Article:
Fanzines are a present day manifestation of the utopian ideal of the future ingrained in the stories of Star Trek. Although Star Trek: The Original Series provided the source material for fanzines, the show itself did not live up to its own ideals. Star Trek is an incredibly profitable IP for Paramount, and therefore is forced to place profitability above all else. Star Trek was canceled after only three seasons and less than three years on air because its ratings on NBC were too low (Asher, 1993). Fanzines, however, have no such bounds. Those who produce them do it without the quest for profit and without the need for ratings. Arguably, the fanzine industry is more successful than the show itself, as TOS zines were produced in great numbers for over thirty years, rather than the three of TOS itself. Not worrying about ratings or making money may have opened the door to explore gay romance itself. Not dependent on social norms or wide acceptance, zines were able to express and fantasize about areas that the show dared not go.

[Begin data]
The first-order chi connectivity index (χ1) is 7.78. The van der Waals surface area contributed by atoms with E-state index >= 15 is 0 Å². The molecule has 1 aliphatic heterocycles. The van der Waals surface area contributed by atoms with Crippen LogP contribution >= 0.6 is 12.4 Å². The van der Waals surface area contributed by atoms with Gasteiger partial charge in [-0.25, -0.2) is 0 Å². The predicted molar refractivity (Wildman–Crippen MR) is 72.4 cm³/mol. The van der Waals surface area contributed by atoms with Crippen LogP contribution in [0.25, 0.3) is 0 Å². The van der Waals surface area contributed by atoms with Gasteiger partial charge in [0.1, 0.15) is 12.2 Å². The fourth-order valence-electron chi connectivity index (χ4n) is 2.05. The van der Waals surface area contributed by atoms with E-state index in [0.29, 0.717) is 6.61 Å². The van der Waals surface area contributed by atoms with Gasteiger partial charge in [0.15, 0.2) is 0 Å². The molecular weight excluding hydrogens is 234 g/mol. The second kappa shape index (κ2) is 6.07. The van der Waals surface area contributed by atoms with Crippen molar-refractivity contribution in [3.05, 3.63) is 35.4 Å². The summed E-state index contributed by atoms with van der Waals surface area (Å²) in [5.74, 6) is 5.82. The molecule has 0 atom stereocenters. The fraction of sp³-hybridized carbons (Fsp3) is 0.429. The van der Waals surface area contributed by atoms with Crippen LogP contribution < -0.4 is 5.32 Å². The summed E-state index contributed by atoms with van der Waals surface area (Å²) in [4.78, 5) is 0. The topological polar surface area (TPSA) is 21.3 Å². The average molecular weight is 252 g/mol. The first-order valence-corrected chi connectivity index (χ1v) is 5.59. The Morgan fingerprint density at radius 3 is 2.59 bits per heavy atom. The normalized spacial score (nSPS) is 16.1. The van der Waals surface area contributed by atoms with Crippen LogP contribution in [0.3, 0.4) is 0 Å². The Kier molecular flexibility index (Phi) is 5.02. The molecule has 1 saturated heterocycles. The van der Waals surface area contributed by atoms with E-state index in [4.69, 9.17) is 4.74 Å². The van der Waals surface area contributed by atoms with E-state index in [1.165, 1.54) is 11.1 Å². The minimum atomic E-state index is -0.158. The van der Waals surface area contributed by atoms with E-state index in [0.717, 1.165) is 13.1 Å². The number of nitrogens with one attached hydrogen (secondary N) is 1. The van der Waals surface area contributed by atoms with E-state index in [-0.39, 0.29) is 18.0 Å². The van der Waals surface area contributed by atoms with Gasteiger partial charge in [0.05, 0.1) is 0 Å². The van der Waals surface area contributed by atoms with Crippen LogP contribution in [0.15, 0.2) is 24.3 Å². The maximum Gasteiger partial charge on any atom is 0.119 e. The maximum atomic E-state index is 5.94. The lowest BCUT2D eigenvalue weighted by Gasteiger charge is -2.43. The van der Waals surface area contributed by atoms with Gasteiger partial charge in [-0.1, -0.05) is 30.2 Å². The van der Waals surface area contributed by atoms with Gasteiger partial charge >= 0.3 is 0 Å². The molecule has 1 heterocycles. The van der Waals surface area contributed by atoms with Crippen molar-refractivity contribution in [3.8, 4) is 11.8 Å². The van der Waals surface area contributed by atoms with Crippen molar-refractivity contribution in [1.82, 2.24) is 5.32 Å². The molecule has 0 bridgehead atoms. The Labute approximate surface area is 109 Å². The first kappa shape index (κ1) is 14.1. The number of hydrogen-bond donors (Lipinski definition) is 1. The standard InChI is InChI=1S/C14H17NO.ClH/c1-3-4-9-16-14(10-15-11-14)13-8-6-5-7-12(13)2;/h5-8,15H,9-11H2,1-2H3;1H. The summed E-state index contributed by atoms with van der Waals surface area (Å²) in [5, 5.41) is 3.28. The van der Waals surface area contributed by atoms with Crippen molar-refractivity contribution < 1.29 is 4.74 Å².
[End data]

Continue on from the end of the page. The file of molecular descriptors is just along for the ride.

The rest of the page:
The K/S fanzine industry is a pure manifestation of love and of the ideals of Star Trek. The mammoth zine industry operates as a non-profit, as the production of fanzines is a combination of crowd-sourced art pieces put together by an editing team in someone’s house and printed by a local lithographer. Readers acquire these fanzines by mailing said editor’s house an envelope with money and get the zine back, and they hear about the address from friends or from another zine. This diffuse, intimate industry is entirely shaped by the threat of copyright litigation by Paramount, yet adapts and succeeds because of it. The content of K/S zines, the romance between Kirk and Spock, also represents an ideal of a relationship with no emotional, mental, or physical barriers between two people. Star Trek depicts a post-scarcity society that no longer uses money as incentive, yet people still work together and reach for the stars, and in that way, I think zines are its most faithful medium.


Works Cited

Roddenberry, Gene. Star Trek Writers/Directors Guide. Paramount TV Production, 1967.

Harmony Press, ed. Contact 1, 1975. https://archive.org/details/StarTrek-Contact-1

Harmony Press, ed. Contact 2, 1976. https://archive.org/details/StarTrek-Contact-2

Harmony Press, ed. Contact 4, 1977. https://archive.org/details/StarTrek-Contact-4